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Microsoft Case split 9/9.

  11/7/2001 - Wednesday, November 07, 2001 10:18:57 AM MST Albuquerque, Nm
  By Dustin D. Brand; Owner AMO

Actually, Microsofts' Anti-Trust Settlement is split 11/9 in favor of MS if you count the DOJ and New Mexico.
  As I wrote a day before the settlement was officially announced, and as was easily predicted, 9 of the 18 states left in the suit against Microsoft want more time to review the settlement.

  As was also easily predictable, the leftover states may be left out on their own as the 9 is surely to shrink even more so in favor of Microsoft.

  The historical November 6th stipulation read in part: "Plaintiffs United States of America ("United States") and the States of New York, Ohio, Illinois, Kentucky, Louisiana, Maryland, Michigan, North Carolina and Wisconsin and Defendant Microsoft Corporation ("Microsoft"), by and through their respective attorneys, having agreed to the entry of this Stipulation, it is hereby stipulated and agreed that:"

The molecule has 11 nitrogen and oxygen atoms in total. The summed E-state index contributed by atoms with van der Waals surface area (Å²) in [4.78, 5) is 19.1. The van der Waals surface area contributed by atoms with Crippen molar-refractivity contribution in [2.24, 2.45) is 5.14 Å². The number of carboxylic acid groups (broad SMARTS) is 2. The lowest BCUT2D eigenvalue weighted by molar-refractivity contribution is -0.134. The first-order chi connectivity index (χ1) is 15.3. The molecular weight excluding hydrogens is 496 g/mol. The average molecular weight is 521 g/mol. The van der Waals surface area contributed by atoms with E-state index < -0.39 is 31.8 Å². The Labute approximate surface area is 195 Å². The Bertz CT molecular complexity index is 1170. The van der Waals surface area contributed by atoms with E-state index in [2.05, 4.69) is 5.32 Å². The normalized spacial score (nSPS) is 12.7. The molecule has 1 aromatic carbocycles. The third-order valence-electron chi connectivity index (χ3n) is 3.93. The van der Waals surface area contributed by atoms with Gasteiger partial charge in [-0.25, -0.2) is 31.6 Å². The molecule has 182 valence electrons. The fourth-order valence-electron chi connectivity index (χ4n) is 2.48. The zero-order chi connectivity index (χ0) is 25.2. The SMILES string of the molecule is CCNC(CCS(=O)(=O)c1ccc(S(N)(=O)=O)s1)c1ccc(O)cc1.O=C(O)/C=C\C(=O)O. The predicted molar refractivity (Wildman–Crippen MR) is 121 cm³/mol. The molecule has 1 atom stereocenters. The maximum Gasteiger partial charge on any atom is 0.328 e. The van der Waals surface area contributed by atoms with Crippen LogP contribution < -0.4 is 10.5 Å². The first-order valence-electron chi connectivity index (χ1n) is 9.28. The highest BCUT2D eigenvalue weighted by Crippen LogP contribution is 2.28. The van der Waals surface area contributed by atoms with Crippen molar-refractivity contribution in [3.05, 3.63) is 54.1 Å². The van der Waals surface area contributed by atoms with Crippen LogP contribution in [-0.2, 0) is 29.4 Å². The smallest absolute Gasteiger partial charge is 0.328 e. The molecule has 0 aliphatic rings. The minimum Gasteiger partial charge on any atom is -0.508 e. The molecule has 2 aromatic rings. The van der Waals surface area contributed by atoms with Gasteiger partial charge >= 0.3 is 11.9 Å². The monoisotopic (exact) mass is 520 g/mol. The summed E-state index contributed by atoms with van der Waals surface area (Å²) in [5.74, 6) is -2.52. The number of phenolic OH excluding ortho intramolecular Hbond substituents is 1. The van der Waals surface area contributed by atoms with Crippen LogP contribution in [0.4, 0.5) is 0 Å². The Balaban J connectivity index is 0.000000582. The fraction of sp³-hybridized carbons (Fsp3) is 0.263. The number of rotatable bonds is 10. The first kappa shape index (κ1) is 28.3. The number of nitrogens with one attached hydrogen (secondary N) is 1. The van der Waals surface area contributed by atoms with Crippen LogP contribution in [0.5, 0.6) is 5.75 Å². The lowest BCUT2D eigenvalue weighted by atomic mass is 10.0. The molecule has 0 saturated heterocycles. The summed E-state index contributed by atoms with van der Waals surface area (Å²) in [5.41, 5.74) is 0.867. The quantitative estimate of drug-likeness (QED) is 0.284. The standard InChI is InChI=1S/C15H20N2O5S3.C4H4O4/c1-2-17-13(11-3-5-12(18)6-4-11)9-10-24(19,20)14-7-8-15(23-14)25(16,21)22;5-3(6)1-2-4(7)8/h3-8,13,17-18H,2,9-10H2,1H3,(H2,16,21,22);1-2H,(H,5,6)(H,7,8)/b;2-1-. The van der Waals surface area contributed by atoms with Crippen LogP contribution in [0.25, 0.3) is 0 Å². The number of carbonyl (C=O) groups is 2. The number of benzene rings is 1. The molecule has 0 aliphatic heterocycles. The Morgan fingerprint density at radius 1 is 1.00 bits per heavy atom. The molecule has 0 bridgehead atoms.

So those are the 9 states that agreed to the joint US Department of Justice and Microsoft Settlement. Which states does that leave still reviewing the settlement?

  California, Connecticut, Florida, Iowa, Kansas, Massachusetts, Minnesota, Utah and West Virginia are still reviewing the settlement and have not yet agreed as of Nov. 7th, 2001.

  The federal government brought suit against Microsoft officially in 1998, but the probe into Microsoft and anti-competitive practices dates back to 1994. New Mexico was the first state to privately settle with Microsoft in August, and brought the number of states joined with the DOJ to 18.

  Connecticut Attorney General Richard Blumenthal, who did not sign onto the proposal, said that the settlement is a "triumph of hope over history," a deal that is "good but may not be good enough." Blumenthal also said: "My present intention is to proceed in the litigation."

  The state of Iowa, which is also still reviewing the settlement; said: "We in Iowa continue to look at the agreement. We move on with the litigation, (but) we are open to settlement talks," Iowa's attorney general, Tom Miller. "We congratulate the states that settled."

  The leftover states will have few choices left since the DOJ, and now 10 states has settled with Microsoft. The choices for the remaining states are to settle, or proceed on their own in a continuing and costly litigation battle with the worlds most successful Business - Microsoft.

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